When I was little, I didn’t like tea very much. I was pretty much anti- any hot beverage that wasn’t chocolate or apple based. However, I grew, my taste buds developed, and by the time I reached my early double digits, I was an avid tea drinker.
However, it took a lot longer than that for me to develop a taste for Earl Grey.
Back then, it was my father’s favourite tea. It still is among his favourites, though it seems to have been beaten out by jasmine green tea, judging by the sheer number of varieties of the stuff sitting in our cupboard. I tried it with him a few times, and couldn’t quite stand the bergamot.
Again, time passed. Another decade, actually. And in my early 20s, I rediscovered Earl Grey. This time, however, I found I did enjoy it. However, I still find it finicky at times. It needs to be brewed just right, or else be a brew that can stand up to a lot. I prefer the latter, myself.
One of the interesting things about Earl Grey is how it sides toward the delicate on the flavour scale. After yesterday’s bold Big Cup tea, it was a nice change of pace to find an Earl Grey blend in my advent tin for today.
Day 5: Cream of Earl Grey by DAVIDsTEA
Ingredients: Black tea, cornflowers. With natural vanilla and bergamot flavouring.
Steeped: 1 tbsp in my 2-cup pot with freshly boiled water
First Cup: Steeped 4-4.5 minutes
Ok. Apparently this tea requires a very low steeping time. While the package says 3-5 minutes, this already feels a bit overdone. Rather than coming off creamy, it seems rather flowery and a little bitter for it. Going to try it with milk and see how that goes
Second cup: Same steep. Steeped 25-30 minutes, added milk
Yes, it tastes a whole lot better with milk. This isn’t surprising for various reasons. First, milk is generally wonderful at cutting through bitterness in oversteeped tea. Second, I find teas with vanilla pretty much always taste better with milk to add to their creaminess. I’m sure there are exceptions, but I don’t think I’ve met them yet.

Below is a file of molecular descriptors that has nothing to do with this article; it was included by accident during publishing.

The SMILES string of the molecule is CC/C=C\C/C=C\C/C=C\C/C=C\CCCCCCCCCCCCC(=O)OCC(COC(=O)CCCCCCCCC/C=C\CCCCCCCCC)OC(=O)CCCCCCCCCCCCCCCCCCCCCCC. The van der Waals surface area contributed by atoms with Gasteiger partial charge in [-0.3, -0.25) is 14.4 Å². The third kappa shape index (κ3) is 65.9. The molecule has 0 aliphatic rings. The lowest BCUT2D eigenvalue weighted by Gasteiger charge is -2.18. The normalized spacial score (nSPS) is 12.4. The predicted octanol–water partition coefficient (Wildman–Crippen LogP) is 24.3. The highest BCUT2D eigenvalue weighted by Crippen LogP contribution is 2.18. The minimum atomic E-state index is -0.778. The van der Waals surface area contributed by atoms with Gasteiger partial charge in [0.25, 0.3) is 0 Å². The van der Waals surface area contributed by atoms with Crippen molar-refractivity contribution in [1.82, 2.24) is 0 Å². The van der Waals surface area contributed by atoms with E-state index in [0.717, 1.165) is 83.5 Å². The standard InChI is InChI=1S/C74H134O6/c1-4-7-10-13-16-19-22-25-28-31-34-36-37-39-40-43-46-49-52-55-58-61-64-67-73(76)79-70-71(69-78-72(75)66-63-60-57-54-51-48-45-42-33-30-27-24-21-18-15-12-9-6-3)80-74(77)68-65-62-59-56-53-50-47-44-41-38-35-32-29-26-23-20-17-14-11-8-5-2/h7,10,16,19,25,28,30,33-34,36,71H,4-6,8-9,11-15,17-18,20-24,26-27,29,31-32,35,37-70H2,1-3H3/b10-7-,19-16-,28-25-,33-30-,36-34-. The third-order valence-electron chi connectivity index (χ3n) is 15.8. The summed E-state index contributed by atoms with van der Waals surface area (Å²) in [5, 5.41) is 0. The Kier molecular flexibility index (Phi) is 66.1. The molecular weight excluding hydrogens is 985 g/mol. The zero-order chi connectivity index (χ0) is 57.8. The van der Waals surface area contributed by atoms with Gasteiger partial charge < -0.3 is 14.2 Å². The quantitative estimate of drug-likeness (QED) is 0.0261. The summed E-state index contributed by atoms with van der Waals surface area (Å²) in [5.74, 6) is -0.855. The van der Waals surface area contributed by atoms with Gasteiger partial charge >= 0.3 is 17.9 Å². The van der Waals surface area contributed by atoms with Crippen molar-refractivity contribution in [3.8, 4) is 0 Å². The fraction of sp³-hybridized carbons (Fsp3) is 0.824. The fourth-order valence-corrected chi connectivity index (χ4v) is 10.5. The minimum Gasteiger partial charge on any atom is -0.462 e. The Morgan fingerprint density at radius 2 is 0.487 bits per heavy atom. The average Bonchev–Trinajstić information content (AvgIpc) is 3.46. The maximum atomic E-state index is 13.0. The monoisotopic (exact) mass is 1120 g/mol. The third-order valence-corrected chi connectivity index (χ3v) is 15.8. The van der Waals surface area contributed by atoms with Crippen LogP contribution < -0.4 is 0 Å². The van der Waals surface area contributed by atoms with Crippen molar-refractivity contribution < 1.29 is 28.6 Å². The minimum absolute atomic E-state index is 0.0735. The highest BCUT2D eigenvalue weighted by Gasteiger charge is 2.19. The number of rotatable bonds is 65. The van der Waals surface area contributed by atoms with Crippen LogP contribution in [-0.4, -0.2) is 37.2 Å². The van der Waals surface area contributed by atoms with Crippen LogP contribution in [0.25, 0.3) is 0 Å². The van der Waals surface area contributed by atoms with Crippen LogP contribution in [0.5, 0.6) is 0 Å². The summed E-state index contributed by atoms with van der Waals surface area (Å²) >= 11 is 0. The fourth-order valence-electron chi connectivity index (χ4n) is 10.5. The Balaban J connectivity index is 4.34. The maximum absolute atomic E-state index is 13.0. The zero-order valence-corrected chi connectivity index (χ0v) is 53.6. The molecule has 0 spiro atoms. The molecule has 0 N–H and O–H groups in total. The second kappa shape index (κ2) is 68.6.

Third cup: Same steep. Steeped 30-35 minutes, added milk and honey.
Oddly, I don’t think the honey makes much of a difference to the flavour. However, I’m sure that it is the perfect compliment if added sweetness is necessary, as its floweriness matches well with the cornflowers in the tea itself.
Fourth cup: Resteep. Steeped 5 minutes. Clear.
Flavours no longer bitter, but very muted. Drinkable but delicate. I can taste the vanilla and get its smoothness more now.
Fifth cup: Same resteep, 25 or so minutes.
Flavour a little stronger now. Finally a cup that tastes more or less like I like my earl greys. Could still do with being a little stronger, but not bad at all. We’ll see how the last of this steep is.
Sixth cup: Same resteep, 40-60 minutes (I lost track)
Not bad. Tried adding honey after a few sips to see if it would brighten the flavour, but somehow it ended up hindering it instead. Worked better with the milk.
Overall impression: There are some earl grey blends that I love, and some that I don’t. This, unfortunately, is closer to the latter end of the spectrum. It wasn’t bad by any means, and I may change my mind after steeping it for a lower time, but right now… it’s off my list of Best Earl Greys Ever.
My rating: 71%. B- It was going to be a C+ based on the original steep, but the further resteeps gave it a bit of a reprieve. Judging by other reviews, I do think I may change my rating after trying it with a lower initial steep time. However, I’ve had this and a few similar teas before, and haven’t quite found them to be my thing, so it could also be that. I generally prefer a more basic earl grey or a fruity play on the classic overall.